She was a lovely girl, as I recall—polite and humble and friendly. She didn’t set herself apart, but she was most definitely apart.
Her name was Mikaela Shiffrin.
In just nine years, she would win her first World Cup race—and be on her way to becoming one of the best ski racers in the world. Her accomplishments in this most capricious of sports, where mere fractions of a second can separate the top finishers, are astonishing. Last winter, at the age of 24, she won a record 17 World Cup races, bringing her total number of career victories to 60. She also became the first skier—male or female—to win the World Cup overall, slalom, giant slalom, and super-G titles in a single season. Not only that, but in 2019 she earned her fourth consecutive World Championship gold in slalom. And, oh yes, in her two Olympic appearances (2014 and 2018) she won two gold medals and a silver. A phenom, a prodigy, a once-in-a-generation talent, the best ever—she has been called all of these things. That she was in our midst for a few years before her family moved on was both thrilling and confounding.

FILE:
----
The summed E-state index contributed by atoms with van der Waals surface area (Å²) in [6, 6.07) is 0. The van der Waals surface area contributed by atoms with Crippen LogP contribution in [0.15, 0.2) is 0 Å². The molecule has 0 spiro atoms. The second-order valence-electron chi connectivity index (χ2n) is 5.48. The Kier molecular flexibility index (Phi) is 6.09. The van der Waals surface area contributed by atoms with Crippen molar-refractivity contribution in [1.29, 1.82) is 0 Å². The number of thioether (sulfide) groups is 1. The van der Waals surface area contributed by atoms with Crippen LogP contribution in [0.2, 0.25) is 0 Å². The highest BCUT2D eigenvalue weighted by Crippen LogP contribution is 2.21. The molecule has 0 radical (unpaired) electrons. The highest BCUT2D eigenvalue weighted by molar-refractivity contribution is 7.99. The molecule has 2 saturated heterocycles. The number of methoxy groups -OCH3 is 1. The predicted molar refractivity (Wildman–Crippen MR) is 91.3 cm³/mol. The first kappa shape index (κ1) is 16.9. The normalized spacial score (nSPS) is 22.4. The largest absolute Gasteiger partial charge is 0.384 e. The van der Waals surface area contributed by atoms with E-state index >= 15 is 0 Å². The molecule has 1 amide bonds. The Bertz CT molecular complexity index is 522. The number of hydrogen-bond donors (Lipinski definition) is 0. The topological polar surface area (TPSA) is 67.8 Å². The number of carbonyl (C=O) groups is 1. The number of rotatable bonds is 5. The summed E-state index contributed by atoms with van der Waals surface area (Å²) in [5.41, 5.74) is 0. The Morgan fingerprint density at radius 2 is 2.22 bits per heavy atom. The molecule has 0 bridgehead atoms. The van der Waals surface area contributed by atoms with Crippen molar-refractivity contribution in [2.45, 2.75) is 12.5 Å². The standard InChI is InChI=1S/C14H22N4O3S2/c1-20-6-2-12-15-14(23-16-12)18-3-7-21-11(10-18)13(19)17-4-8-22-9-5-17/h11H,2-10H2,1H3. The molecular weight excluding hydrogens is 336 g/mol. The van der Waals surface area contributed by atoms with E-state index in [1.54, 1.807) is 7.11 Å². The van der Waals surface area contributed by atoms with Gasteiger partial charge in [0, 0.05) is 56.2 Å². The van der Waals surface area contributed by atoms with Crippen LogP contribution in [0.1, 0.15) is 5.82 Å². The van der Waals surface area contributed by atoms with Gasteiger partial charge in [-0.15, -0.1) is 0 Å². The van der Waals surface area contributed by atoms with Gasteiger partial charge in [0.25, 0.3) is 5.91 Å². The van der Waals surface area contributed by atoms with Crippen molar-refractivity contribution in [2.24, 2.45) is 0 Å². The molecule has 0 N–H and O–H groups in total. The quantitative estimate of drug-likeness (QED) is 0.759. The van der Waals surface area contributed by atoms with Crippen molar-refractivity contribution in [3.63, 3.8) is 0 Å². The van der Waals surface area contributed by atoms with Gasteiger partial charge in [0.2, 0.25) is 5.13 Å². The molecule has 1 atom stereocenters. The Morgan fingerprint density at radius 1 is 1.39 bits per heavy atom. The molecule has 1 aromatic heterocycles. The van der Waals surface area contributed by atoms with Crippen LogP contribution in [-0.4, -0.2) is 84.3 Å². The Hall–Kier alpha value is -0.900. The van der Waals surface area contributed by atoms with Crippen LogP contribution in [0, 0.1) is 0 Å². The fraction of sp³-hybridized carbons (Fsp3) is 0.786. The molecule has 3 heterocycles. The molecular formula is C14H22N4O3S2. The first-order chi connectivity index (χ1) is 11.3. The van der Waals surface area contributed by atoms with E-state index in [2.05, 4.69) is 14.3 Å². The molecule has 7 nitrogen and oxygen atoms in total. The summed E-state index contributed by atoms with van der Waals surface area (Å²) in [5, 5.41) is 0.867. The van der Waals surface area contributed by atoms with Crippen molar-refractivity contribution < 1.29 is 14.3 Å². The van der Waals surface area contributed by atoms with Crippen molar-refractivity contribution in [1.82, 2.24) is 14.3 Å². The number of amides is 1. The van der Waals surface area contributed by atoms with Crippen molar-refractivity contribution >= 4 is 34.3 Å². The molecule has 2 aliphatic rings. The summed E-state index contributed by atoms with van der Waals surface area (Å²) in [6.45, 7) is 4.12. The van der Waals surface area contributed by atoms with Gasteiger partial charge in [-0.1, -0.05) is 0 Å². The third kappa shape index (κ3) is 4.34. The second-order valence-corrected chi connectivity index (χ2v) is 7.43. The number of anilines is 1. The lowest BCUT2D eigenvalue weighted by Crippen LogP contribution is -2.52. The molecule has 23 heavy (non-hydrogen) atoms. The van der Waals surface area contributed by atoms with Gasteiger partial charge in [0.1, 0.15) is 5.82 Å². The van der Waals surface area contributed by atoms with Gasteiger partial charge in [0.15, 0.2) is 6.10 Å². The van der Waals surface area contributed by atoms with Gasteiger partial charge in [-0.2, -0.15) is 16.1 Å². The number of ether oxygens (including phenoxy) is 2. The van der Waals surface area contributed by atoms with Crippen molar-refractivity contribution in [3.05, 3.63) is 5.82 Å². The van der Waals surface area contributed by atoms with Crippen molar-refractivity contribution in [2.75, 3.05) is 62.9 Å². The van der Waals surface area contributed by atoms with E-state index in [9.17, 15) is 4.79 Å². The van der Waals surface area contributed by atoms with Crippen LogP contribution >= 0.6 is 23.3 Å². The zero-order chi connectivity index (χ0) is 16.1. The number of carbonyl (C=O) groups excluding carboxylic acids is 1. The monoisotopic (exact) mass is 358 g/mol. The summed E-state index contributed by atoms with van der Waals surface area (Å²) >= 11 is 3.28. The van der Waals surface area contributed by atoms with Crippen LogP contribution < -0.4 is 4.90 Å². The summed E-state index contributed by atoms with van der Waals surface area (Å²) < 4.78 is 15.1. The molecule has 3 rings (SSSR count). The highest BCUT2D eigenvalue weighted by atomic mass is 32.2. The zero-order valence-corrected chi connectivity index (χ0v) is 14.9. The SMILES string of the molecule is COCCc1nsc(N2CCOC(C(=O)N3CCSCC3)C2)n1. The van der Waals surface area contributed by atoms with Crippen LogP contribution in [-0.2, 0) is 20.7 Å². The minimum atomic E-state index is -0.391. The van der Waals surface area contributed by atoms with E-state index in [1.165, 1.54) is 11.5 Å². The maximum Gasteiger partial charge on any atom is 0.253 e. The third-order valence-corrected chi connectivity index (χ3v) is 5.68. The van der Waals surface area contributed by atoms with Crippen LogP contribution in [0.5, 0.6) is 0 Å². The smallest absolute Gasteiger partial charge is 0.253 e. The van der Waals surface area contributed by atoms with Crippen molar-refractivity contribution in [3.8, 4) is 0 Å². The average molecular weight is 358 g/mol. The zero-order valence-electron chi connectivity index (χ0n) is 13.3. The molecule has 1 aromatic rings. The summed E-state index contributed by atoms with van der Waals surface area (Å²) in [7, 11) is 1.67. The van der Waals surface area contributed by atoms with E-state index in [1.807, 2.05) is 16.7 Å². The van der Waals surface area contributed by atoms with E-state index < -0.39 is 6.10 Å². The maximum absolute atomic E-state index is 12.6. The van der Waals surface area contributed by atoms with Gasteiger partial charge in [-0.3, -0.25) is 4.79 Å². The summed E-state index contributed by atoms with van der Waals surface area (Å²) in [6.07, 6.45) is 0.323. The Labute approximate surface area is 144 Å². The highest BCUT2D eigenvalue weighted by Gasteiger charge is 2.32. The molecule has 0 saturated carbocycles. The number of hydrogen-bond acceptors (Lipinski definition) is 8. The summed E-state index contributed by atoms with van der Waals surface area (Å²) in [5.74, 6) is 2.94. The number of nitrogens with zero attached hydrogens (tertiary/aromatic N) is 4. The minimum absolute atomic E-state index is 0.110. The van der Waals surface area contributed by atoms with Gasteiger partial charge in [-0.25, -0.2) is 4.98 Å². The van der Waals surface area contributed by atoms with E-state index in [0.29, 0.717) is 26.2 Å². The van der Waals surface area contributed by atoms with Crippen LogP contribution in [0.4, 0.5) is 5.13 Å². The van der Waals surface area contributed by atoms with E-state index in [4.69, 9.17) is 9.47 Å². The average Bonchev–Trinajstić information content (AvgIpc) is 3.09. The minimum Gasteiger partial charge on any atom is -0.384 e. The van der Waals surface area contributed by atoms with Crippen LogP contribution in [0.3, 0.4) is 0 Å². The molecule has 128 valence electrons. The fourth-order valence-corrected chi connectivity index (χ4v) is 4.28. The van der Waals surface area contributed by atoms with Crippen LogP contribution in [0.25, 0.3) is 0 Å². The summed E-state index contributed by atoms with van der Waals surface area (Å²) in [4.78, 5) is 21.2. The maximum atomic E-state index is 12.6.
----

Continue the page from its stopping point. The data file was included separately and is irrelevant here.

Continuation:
“Without a doubt, Mikaela was the most polished 8-year-old I had ever seen,” said Mark Schiffman, who has coached for Ford Sayre on and off since 1988 and had Shiffrin in his training group. “She looked like a mini World Cup racer. And she was deceptively fast. Her skiing was so smooth, it was not immediately obvious how much faster she was than other kids.”
She didn’t just beat my daughter and all the other girls in her age group; her times were often significantly better than those of boys who were bigger, stronger—and several years older.